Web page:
According to WHO in 2014 8.5% of adult population on Earth were recognized as diabetic. In 2016 diabetes was the direct reason of 1.6 million deaths. Diabetes mellitus (DM) is a chronic illness, which emerges due to the lack of insulin or disorders in its functioning, resulting in uncontrolled hyperglycemia. Prolonged high blood glucose concentration leads to development of oxidative stress and further complications (cardiomyopathy, retinopathy, nephropathy, etc.). One of the main features of DM is deregulation of glucose distribution in different tissues of organism. DM characterized by intensification of glucose transport in enterocytes, which is accompanied by high expression of active and facilitative transporters. Meanwhile the absorption of glucose is increased in intestine, peripheral tissues demonstrate decreased intake of glucose due to defects in translocation of transporters to plasma membrane [1]. Intensified intake of glucose in bloodstream and lower ability of peripheral tissues to absorb it from blood to cells leads to hyperglycemia. There are many research, that focus on glucose transport, because disorder in glucose metabolism leads to loss of normal cell functions. However, these works focus mainly on classic insulin-dependent tissues, such as skeletal muscles, adipocytes and β-cells of pancreas [2-5], leaving features of glucose transport in leukocytes of DM patients poorly studied. It is important to note, that information about glucose transporters in leukocytes is deficient and controversial. Enhanced susceptibility to infections and disorders in immune system are well known complications of DM. Infections in those patients are more severe and other complications are more frequent. There are publications about altered functions of leukocytes during DM, such as chemotaxis, adhesion and activity of phagocytosis. Nonetheless, scientific evidence in this field is scarce and predominantly regard polymorpho-nuclear leukocytes and lymphocytes [6,7]. It is important to note, that changes in glucose transport considered as one of the main factors defining normal functioning of leukocytes. However, those functions of immune cells during DM that are not directly connected with immune response are rarely investigated [8,9]. Recently, Photobiomodulation (PBM) therapy provokes a great interest as convenient and noninvasive type of therapy, possessing antioxidant and antihyperglycemic activity. In previous research [10] we revealed the decrease of blood glucose concentration in rats with DM under treatment with PBM. We hypothesized that this effect can be explained by partial regeneration of pancreatic β-cells and, according to this, improved ability of peripheral tissues to utilize glucose. In addition, we observed the decrease of oxidative stress markers in blood plasma and leukocytes. According to mentioned above, the objective of our study was to investigate the effect of PBM on energy supply and how it affects functional activity of leukocytes during DM.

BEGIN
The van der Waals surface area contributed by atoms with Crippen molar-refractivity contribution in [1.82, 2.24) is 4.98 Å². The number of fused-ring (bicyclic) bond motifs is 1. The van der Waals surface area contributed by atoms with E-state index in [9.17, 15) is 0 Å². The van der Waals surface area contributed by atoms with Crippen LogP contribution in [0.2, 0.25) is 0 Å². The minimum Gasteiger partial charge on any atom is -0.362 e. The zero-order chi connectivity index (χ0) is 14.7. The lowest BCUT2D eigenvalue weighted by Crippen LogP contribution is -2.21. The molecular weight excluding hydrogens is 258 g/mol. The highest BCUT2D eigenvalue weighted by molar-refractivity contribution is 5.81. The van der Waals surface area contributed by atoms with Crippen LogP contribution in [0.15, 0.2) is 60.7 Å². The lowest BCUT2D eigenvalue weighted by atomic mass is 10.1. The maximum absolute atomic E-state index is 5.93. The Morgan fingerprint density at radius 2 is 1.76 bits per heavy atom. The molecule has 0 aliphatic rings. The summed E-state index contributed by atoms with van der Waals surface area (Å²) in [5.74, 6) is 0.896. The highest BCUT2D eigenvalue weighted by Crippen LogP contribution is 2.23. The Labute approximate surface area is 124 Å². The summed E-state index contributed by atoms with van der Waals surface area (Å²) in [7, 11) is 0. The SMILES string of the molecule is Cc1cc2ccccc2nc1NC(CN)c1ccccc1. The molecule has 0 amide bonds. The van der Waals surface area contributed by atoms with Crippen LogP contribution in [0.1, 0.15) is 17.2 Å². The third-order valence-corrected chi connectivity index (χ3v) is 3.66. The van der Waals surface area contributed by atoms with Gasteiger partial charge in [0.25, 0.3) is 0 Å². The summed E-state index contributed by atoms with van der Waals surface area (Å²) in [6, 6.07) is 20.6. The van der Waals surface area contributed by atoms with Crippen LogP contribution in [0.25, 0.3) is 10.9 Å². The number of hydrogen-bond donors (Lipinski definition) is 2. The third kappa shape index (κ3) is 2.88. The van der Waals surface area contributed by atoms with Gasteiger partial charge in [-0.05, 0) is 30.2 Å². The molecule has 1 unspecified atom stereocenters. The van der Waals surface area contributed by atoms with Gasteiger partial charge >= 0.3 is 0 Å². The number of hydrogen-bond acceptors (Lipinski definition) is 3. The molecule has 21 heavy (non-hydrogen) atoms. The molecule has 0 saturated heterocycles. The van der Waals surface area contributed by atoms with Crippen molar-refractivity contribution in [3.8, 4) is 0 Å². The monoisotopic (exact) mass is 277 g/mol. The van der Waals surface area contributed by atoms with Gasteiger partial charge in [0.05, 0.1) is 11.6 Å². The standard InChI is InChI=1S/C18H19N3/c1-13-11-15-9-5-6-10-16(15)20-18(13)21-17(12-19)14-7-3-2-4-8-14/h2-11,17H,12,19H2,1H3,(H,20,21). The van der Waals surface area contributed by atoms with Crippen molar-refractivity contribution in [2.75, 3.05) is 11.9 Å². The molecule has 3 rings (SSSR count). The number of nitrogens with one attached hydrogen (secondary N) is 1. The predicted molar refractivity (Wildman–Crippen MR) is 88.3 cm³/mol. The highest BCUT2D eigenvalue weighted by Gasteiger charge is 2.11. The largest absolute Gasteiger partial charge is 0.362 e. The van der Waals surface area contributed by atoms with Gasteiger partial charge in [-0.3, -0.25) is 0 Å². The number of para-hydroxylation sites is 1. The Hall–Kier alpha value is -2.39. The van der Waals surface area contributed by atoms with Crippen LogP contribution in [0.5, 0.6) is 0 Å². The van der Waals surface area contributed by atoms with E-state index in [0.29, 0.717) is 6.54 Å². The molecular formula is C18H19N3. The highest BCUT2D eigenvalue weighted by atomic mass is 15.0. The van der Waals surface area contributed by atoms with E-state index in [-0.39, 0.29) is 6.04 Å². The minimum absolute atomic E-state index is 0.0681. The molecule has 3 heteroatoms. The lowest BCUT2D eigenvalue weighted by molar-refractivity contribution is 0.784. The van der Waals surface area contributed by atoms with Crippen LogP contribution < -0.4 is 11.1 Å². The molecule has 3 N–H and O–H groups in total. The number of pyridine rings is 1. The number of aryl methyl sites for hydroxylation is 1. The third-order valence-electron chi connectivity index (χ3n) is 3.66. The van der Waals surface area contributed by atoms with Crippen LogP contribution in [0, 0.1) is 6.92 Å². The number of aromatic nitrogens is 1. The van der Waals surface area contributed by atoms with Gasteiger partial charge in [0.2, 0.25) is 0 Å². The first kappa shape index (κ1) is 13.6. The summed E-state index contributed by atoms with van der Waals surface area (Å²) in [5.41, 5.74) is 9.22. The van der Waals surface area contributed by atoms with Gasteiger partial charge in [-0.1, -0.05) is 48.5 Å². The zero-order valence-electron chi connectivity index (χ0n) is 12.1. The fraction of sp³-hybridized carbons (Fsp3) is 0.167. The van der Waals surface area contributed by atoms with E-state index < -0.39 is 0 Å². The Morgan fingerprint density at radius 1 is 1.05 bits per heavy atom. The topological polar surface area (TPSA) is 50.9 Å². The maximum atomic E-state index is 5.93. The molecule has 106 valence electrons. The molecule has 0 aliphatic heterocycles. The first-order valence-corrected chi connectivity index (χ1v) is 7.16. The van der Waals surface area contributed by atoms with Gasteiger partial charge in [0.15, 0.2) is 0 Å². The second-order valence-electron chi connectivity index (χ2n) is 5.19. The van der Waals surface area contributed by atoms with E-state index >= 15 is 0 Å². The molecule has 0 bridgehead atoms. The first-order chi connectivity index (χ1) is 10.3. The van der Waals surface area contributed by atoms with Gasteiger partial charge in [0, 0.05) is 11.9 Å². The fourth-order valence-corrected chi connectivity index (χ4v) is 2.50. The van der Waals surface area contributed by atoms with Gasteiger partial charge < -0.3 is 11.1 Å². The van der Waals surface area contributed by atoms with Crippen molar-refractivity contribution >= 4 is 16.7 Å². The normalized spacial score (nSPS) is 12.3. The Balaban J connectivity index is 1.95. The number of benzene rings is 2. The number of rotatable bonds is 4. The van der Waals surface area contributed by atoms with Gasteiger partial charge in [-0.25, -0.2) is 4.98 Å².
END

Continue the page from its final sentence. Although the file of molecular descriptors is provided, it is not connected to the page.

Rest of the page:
Materials and Methods

Induction of Diabetes